Warhammer Online: Age of Reckoning

Producer Jeff Hickman on the game, the grind, the delay and EA.

The European games press congregated in Paris this week to see EA Mythic's forthcoming massively multiplayer fantasy game, Warhammer Online: Age of Reckoning. Mythic, respected for its work on Dark Age of Camelot, picked up the Warhammer licence from Games Workshop in 2005 (after Climax had dropped it). The studio was purchased the following year by EA, the super-publisher in search of its first MMO hit.

Although fans were disappointed to learn that the game would suffer a further delay to the end of this year, Mythic offered details of the Collector's Edition as a consolation. It also went into exhaustive detail on several interesting features of Warhammer Online's game design that set it apart from genre bedfellows World of Warcraft and Lord of the Rings Online. These include the "Realm versus Realm" (or RVR) system, developed from Dark Age of Camelot's, that pits the game's six races against each other in epic war efforts to sack each other's capital cities; the Tome of Knowledge, a slick combination of character profile, achievements system and in-game wiki; and Public Quests, which are dynamic encounters for large groups of players that anyone can walk into and join at any point.

We sat down with senior producer Jeff Hickman to discuss these features, the reasons for the delay, and life as an EA-owned studio. For more detailed info on the game and hands-on impressions, look out for a full preview in the coming days.

Eurogamer: Warhammer Online seems like it's aimed mostly at Warhammer fans and hardcore MMO players because there are a lot of interesting new mechanics in the game for them. Is that a fair assessment?

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Clothes by Games Workshop. Hair by Miss Marple.

Jeff Hickman: I don't know if it's a fair assessment - but I don't necessarily think it's unfair. Let me expand on that a little bit. I think you're right that first and foremost, our market, the people that we're looking at: Warhammer fans. Of course. We want every single person who's ever played Warhammer to come and play our game. All the people who sat down and painted and loved their miniatures, or played the Warhammer fantasy, or read the books, we want them to come and see the world for the first time, to feel what it's like to run around in it.

Next, I think we look at PVP [player versus player] fans. Our PVP is something that sets us apart. RVR is something that is so deep and so detailed that nobody else has done before, and that nobody touches. You go look at some of those other games, especially those other big games, and you look at how many PVP servers they have, there are a lot of PVP players out there. And our game is for them. The way we do RVR is going to blow them away.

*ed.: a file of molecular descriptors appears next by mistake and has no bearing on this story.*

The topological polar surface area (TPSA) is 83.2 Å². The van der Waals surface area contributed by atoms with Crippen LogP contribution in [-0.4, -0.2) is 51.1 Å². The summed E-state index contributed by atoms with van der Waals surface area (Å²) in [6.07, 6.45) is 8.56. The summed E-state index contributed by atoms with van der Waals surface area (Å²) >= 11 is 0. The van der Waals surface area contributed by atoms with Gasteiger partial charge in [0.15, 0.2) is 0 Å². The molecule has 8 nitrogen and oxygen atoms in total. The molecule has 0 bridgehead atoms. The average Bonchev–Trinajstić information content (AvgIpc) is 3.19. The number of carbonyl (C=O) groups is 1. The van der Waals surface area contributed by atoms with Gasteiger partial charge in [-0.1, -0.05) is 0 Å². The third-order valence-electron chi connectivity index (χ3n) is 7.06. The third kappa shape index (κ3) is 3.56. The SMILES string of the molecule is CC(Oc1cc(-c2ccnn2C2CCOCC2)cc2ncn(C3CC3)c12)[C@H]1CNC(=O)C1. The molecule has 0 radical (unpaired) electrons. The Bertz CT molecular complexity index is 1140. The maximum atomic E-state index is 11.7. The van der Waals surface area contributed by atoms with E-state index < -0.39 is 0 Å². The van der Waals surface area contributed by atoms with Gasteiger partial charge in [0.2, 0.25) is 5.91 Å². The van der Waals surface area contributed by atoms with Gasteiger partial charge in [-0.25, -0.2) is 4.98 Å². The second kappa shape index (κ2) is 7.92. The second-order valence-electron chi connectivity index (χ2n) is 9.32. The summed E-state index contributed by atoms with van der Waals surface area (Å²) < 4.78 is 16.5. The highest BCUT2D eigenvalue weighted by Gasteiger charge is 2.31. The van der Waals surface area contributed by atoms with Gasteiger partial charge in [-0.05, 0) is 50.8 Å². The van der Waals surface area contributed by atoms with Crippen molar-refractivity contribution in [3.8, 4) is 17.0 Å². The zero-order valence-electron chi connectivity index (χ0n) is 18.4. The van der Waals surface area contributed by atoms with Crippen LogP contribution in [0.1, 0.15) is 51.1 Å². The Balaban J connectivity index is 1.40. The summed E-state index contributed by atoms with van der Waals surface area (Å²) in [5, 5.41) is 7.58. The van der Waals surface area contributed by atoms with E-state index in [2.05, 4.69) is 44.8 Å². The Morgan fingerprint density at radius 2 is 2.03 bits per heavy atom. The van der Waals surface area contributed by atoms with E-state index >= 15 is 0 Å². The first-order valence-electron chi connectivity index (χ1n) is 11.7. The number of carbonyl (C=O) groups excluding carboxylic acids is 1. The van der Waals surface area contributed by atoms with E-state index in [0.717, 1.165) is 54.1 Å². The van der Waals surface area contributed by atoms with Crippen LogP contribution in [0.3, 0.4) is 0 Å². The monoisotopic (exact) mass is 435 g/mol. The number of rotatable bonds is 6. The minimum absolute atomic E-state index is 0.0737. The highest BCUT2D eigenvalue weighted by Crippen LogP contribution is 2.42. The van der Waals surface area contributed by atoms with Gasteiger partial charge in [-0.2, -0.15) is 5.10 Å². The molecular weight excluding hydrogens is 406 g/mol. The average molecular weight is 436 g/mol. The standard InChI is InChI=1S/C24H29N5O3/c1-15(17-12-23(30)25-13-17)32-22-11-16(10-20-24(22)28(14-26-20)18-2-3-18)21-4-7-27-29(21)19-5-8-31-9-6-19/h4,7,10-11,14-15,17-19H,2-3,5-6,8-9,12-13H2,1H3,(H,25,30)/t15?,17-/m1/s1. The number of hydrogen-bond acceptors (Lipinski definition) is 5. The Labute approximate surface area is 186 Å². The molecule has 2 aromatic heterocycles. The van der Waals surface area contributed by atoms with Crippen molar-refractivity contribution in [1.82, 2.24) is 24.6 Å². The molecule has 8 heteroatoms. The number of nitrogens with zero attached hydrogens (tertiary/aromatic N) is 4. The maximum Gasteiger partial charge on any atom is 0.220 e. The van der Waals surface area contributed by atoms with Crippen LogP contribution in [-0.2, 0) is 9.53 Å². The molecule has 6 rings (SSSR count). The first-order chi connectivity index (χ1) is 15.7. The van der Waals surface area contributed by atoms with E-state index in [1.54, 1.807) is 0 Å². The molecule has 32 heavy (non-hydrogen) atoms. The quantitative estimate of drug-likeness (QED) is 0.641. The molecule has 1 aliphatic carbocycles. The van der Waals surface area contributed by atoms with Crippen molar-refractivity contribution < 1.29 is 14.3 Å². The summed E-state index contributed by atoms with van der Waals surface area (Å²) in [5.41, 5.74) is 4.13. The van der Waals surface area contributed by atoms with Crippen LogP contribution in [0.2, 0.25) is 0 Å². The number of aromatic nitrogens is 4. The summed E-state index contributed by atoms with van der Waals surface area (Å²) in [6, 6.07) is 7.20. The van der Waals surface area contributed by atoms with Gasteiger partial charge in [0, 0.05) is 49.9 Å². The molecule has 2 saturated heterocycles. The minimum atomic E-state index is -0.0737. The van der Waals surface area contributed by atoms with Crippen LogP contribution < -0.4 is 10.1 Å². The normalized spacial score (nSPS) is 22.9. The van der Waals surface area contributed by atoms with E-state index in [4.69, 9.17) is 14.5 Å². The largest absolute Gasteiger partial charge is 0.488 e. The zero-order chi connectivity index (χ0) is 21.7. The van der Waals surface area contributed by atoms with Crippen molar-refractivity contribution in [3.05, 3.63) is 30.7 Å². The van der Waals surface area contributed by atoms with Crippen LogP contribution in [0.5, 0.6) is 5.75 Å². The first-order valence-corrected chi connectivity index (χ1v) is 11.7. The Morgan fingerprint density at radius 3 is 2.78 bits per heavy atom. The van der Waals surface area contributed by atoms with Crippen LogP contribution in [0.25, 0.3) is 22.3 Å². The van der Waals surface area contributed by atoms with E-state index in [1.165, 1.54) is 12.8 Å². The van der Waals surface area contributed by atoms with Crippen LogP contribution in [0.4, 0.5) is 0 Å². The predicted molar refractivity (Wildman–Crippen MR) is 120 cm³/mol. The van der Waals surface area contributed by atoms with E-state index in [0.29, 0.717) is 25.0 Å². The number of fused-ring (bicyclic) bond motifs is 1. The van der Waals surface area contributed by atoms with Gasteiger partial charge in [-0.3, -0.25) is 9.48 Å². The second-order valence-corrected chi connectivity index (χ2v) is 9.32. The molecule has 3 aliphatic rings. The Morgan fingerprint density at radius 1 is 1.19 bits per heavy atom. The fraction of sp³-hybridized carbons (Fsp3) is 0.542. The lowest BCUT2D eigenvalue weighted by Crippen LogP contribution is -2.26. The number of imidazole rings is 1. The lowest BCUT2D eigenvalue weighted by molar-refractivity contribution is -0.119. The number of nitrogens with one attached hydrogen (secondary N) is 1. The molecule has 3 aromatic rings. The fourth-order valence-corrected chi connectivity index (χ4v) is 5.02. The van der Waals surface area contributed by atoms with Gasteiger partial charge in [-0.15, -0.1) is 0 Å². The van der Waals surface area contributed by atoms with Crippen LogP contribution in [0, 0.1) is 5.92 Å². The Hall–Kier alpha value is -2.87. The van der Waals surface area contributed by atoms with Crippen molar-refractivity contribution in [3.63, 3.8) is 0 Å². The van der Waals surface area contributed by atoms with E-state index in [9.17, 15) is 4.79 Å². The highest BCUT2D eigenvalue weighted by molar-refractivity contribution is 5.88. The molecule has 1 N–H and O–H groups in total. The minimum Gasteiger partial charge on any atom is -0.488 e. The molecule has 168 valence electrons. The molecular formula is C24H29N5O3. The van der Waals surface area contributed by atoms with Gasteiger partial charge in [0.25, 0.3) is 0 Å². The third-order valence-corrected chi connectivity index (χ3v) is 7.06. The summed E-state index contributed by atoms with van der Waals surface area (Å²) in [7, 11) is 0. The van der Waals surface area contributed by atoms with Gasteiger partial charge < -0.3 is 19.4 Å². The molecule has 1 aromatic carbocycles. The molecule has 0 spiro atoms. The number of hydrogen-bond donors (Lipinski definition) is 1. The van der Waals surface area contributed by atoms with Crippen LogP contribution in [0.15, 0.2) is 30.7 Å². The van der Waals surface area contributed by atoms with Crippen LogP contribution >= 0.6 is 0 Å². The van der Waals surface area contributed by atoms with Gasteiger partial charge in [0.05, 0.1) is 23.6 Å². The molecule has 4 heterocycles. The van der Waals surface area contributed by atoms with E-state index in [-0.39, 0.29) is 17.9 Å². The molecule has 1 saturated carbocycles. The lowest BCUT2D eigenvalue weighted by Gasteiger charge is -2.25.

But beyond that, there is definitely an accessibility element in our game where it's very solo-friendly, we have a huge PVE game that you can play through and have a great time with, that you can solo all the way through if you really want to. In a lot of places it's quick in and quick out, and public quests are an example of that. On the RVR side, you can enter any scenario as a solo player... In many respects it's probably the most casual-friendly PVP game that's around.

Eurogamer: Where do you stand on the MMO grind? It seems to be a contentious issue - at the moment, developers are falling over themselves to say that players hate it and their games won't feature it. But is that true? A lot of people seem to really love one particular game that features a fair amount of grinding...

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Warhammer Online's cities change dynamically according to the prosperity of your realm.

Jeff Hickman: That is a very, very difficult question to answer, not because I don't have an answer, but because it's my opinion. And it really is. You will find people within EA and within the Mythic studio who will say everything you just said - "Oh, we're trying to get away from the grind," that kind of stuff.

The way I look at it - I think [Creative Director] Paul Barnett said it best. We think of our games as a hobby, just like any other hobby that you do. Let's just talk about golf for a second. So, as a golfer, the game is about hitting the ball and putting it in the hole. How about walking between the holes? Is that a grind? Isn't it part of the game? Isn't being out on the fairway, walking along, talking to your friends, the stuff between hitting the ball - isn't that part of the game too? Isn't stopping at the ninth hole and getting a beer and a pack of smokes and washing your clubs, and washing the ball and teeing up and all of the stuff that you do as a golfer - isn't that the game?

I look at our game that way. All of the stuff you do in the game is the game. I want to give a lot of choice, I want to give you a lot of things to do, and I want to leave it up to you how you want to play it. Now I think that there is a limit to that. When people say grind to me, it's a consistently repetitive, non-fun activity where you're just doing the same thing over and over and over.

Eurogamer: Sitting in the practice nets, just hitting ball after ball after ball after ball.

Jeff Hickman: Exactly. You're not playing the game at that point, you're just hitting the ball over and over... Does that mean that there's not going to be times that you don't kill the same monster ever? Of course not, and as a matter of fact, some people really like that. That's fine, we wouldn't mind that, if that's how they want to have fun in the game, I don't care.

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